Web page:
Earlier this month, medical students from across Canada gathered in the nation’s capital to participate in the Canadian Federation of Medical Students’ Lobby Day. As they do every year, many Ontario students travelled to Ottawa to spend the weekend discussing health care policy, learning from talented peer speakers as well as leading physician advocates. On Monday, they took to the Hill to engage Canada’s leaders in a discussion of health human resources and accessible housing for all Canadians.
But many of you reading this likely already know that.
When the weekend was over and I found some time to reflect on the weekend, I was left thinking about many of the weekend’s conversations. For me, there had been far more tough conversations – with Members of Parliament and medical students alike - than easy and swiftly satisfying ones.
In one such conversation, a dear friend said to me that they would not be pursuing further involvement in student leadership. "I went into medicine to do medicine and I haven’t been doing that. Sure, I pass my exams, but I’m not, you know, really giving my all to learn what there is to know about medicine."
That sentiment resonated with me. The Monday morning of Lobby Day, I wrote our psychiatry mid-term then raced off to Parliament without a second glance at my scantron. I spent more time that weekend discussing student loan interest rates than reviewing the new and improved DSM V criteria. Sure, a mid-term is not worth all too much in the grand scheme of things, but was that a worthwhile trade-off? Shouldn't I be more concerned about my knowledge of the health issues that will affect my future patients that simply the policy thereof?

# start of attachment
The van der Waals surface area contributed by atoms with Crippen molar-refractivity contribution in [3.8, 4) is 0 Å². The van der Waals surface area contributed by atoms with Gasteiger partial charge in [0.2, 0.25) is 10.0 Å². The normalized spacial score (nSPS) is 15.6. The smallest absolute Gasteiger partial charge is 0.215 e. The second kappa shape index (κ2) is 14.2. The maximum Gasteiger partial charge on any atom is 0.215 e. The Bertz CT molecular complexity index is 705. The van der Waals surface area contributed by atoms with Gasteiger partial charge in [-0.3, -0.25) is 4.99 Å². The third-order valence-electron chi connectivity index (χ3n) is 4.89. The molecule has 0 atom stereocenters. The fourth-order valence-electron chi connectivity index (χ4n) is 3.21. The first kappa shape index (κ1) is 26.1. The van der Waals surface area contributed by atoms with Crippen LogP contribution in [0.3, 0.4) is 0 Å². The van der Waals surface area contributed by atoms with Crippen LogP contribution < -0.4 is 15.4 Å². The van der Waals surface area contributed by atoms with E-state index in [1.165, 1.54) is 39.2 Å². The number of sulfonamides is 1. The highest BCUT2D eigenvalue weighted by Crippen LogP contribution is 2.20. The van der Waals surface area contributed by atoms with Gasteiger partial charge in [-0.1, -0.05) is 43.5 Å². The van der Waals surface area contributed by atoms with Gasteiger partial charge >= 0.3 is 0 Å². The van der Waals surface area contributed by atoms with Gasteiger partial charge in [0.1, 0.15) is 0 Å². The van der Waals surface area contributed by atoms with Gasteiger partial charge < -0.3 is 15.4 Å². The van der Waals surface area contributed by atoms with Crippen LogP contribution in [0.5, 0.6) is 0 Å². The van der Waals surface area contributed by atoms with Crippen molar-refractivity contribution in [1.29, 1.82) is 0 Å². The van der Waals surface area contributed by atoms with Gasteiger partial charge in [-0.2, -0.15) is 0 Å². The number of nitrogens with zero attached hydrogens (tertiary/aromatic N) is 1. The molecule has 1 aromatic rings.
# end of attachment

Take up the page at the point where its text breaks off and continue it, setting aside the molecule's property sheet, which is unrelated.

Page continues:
I responded to my dear friend: "Being involved in all of this, for me, is what makes medical school bearable." That response was more cheeky than substantive, to be sure, but it was getting at some truth that I've spent the past few weeks bringing to bare.
Dr. Brian Brodie of the CMA said to us "Medicine is science, but it is so much more." From the day we start medical school – or, really, from the day we start practicing for our interviews – we learn about the roles we will take on as physicians. We know that there is more expected of us than simply treating illness – to treat people, we will have to lead and to advocate and to teach those who will come after us.
The importance of student involvement in medical school, be it involvement in advocacy, research, education or anything else, is what makes medical education different from all others. In all ways, medical school is a practice run for the years to come; the medical students we are today predict the physicians that we are going to be tomorrow. Involvement makes medical education bearable because of what medicine is and the kind of person that takes up the call to this profession. Without involvement, we would find ourselves spending little of our time in medical school "practicing" medicine.
- Anthea G. (University of Ottawa)